OSHA Announces Dates for Safety Stand-Down
WASHINGTON, D.C. – March 3, 2021 – The U.S. Department of Labor’s Occupational Safety and Health Administration has announced the dates for this year’s National Stand-Down to Prevent Falls in Construction.
The eighth annual event is slated for May 3-7, and OSHA is encouraging construction employers and stakeholders to join the event to promote awareness and training “to address one of the industry’s most serious dangers.”
“Workers suffer serious and fatal injuries from falls and have a devastating impact on families and businesses,” said Principal Deputy Assistant Secretary of Labor for Occupational Safety and Health James Frederick. “This important collaboration with the construction industry encourages employers to learn how to better control fall-related hazards and improve their safety and health programs.”
The fall prevention campaign was developed as part of the national safety stand-down in partnership with the National Institute for Occupational Safety and Health, National Occupational Research Agenda and The Center for Construction Research and Training.
According to the DOL, since 2014, this collaboration has helped train nearly 10 million workers on fall prevention.
OSHA encourages everyone to use #StandDown4Safety to promote the event on social media, and to share feedback after their events and obtain a personalized certificate of participation.
In 2020, the event was postponed to September because of the COVID-19 pandemic. Despite COVID-19, OSHA still geared up for thousands of employers nationwide to participate. To guide efforts, OSHA created a National Fall Prevention Safety Stand-Down webpage with information on conducting a successful event, how to post local events and additional educational resources that are in English and Spanish.
Other resources (in English, Spanish, Russian and Portuguese) on the page include:
- A brief video entitled “5 Ways to Prevent Workplace Falls,” which encourages employers to educate and train workers on fall protection equipment;
- A series of fall prevention publications, with an emphasis on construction, and fall prevention videos;
- OSHA’s Fall Prevention Training Guide, which provides a lesson plan for employers, including several Toolbox Talks; and
- Guidance on ladder and scaffolding safety.
“Fatalities caused by falls from elevation continue to be a leading cause of death for construction employees, accounting for 320 of the 1,008 construction fatalities recorded in 2018 (BLS data),” the agency notes on the webpage. “Those deaths were preventable. The National Safety Stand-Down raises fall hazard awareness across the country in an effort to stop fall fatalities and injuries.”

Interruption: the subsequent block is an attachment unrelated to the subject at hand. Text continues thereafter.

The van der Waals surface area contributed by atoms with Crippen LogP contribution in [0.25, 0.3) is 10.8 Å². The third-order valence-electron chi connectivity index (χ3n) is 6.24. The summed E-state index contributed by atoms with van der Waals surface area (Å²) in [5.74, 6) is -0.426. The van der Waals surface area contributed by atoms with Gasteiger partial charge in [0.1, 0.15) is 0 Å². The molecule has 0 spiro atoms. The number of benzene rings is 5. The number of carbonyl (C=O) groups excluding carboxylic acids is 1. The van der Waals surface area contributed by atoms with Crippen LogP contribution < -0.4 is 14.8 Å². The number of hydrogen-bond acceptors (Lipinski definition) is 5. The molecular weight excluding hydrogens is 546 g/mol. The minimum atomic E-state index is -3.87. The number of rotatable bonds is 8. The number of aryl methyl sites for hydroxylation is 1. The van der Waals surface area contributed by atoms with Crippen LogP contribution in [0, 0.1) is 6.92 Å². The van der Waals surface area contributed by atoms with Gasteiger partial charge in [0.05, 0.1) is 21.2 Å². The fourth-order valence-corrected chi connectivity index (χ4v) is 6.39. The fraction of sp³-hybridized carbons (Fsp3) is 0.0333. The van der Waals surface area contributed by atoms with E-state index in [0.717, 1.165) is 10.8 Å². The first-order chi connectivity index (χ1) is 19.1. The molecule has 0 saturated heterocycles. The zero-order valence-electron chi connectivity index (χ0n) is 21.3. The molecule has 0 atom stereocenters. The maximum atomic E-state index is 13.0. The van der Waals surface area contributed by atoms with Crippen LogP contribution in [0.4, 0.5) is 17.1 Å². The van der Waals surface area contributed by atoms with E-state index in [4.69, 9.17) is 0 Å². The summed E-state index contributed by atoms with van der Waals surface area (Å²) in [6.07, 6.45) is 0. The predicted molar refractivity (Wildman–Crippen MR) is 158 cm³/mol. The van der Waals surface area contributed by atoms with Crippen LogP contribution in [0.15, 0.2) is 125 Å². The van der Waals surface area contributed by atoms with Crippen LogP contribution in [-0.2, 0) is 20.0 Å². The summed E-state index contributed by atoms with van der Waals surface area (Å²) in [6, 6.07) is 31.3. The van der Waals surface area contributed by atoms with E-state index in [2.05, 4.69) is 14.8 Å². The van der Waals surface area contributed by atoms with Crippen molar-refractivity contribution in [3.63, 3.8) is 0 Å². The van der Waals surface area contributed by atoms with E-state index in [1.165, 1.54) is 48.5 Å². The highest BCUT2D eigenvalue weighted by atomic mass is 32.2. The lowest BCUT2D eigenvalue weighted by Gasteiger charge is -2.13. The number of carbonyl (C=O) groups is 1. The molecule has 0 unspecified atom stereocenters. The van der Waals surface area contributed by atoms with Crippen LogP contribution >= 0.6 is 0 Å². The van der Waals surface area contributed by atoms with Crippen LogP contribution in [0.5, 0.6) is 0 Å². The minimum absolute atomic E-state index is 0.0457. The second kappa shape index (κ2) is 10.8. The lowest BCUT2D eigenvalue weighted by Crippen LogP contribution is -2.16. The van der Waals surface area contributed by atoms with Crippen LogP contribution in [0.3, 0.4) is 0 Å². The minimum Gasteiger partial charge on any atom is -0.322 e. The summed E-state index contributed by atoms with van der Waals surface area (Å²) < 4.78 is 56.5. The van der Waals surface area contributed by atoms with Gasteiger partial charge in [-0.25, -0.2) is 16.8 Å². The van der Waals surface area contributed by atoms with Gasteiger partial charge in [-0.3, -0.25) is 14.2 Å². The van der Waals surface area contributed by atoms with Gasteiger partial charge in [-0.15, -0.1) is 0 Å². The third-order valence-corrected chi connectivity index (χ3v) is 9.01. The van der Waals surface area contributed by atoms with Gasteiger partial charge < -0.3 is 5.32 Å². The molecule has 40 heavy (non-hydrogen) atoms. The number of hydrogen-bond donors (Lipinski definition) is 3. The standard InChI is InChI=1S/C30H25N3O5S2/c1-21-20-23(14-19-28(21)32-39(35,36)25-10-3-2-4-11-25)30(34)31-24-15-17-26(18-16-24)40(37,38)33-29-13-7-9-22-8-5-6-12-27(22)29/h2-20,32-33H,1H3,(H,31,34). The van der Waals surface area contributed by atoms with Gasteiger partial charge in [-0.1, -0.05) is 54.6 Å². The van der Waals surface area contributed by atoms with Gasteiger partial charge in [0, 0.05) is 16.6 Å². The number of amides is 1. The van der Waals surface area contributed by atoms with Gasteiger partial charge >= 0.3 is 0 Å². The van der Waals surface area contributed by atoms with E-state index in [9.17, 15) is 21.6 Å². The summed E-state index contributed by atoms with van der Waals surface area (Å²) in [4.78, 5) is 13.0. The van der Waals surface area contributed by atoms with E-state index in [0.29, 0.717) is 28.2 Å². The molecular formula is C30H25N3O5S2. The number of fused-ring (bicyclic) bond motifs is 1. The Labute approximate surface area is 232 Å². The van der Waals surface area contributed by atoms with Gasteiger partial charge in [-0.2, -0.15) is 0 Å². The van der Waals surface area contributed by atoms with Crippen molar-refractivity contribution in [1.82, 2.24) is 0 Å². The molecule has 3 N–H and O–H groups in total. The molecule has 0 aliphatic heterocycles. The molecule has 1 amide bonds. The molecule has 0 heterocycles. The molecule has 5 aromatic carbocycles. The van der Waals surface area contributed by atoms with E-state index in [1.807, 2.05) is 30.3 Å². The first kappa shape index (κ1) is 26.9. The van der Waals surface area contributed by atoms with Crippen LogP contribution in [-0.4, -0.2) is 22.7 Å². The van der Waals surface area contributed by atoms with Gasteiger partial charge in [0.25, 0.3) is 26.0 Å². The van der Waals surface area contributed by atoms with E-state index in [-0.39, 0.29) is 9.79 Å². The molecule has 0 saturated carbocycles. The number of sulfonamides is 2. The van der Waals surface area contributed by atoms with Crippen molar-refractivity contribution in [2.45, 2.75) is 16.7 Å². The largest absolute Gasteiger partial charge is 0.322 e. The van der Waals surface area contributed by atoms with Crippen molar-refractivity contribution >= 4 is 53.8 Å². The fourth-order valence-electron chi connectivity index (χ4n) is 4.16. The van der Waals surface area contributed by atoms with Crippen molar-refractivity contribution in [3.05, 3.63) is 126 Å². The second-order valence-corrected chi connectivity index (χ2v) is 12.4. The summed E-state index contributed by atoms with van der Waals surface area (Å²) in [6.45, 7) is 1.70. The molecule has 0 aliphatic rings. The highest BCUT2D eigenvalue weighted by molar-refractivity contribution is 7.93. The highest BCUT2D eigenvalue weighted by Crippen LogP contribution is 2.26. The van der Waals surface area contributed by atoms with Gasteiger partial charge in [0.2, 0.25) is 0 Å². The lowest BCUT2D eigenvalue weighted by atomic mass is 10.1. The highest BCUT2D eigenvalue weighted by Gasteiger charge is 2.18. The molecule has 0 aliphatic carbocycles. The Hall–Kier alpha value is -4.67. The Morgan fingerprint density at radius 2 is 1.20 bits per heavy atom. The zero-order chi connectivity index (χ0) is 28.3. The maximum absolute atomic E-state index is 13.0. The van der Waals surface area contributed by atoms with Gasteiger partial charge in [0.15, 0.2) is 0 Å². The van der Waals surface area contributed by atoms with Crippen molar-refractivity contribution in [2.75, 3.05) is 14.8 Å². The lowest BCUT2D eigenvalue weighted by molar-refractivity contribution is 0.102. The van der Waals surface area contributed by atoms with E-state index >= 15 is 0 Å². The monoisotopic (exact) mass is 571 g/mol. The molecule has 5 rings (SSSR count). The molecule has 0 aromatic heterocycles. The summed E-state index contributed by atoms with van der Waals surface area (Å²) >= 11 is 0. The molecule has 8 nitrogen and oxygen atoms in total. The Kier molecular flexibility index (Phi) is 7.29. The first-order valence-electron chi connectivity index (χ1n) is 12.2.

Other Recent Initiatives
In late 2019, the National Association of Home Builders announced that it received a $150,000 grant from OSHA as part of the Susan Harwood federal safety and health training grants, which aim to “help workers and employers recognize serious workplace hazards, implement injury prevention measures and understand their rights and responsibilities under the Occupational Safety and Health Act of 1970,” according to OSHA.
The grant was to allow the NAHB, along with the Job-Site Safety Institute, to continue offering a Fall Prevention in Residential Construction course at no cost to NAHB members across the country, according to the organization in an emailed press release at the time.
That year, OSHA announced that it awarded approximately $10.5 million in Susan Harwood grants to 79 nonprofit organizations nationwide. As part of the awards, OSHA divvied 54 grants in urban and economically distressed areas.
In addition to grants, OSHA announced in January that it had developed a new collection of resources to help employers prevent falls on the job site.
OSHA said at the time that its goals for the resources are to promote awareness about fall hazards and educate job creators and workers on fall prevention. Falls are the leading cause of worker fatalities and are also the No. 1 safety violation (7,270 violations in 2018).
Also, in November of that year, construction technology provider Autodesk and the Associated General Contractors of America announced that they were teaming up to fund a grant program to supply select, in-need member contractors with fall protection harnesses size for women.
The AGC argued that women—who represented approximately 10% of the overall construction labor force at the time, with even lower representation in trades positions—are one of the largest demographics to fill the potential gap in skilled labor (about 80% of construction firms report having a hard time filling the hourly craft positions). However, jobsites need to recognize and meet the needs of a gender-diverse workforce, including properly sized and comfortable PPE.
“The construction industry agrees safety must be everyone’s priority, but we also need to recognize when safety needs aren’t being met for some workers,” said Allison Scott, head of construction thought leadership at Autodesk.
“Technology is improving jobsite safety, but it’s not a silver bullet. Construction is—and will continue to be—a people-driven business. The industry needs more people, and women must feel safe and welcome on jobsites if we want them to choose a career in construction. Ultimately, when we address safety for women, we improve safety for everyone.”
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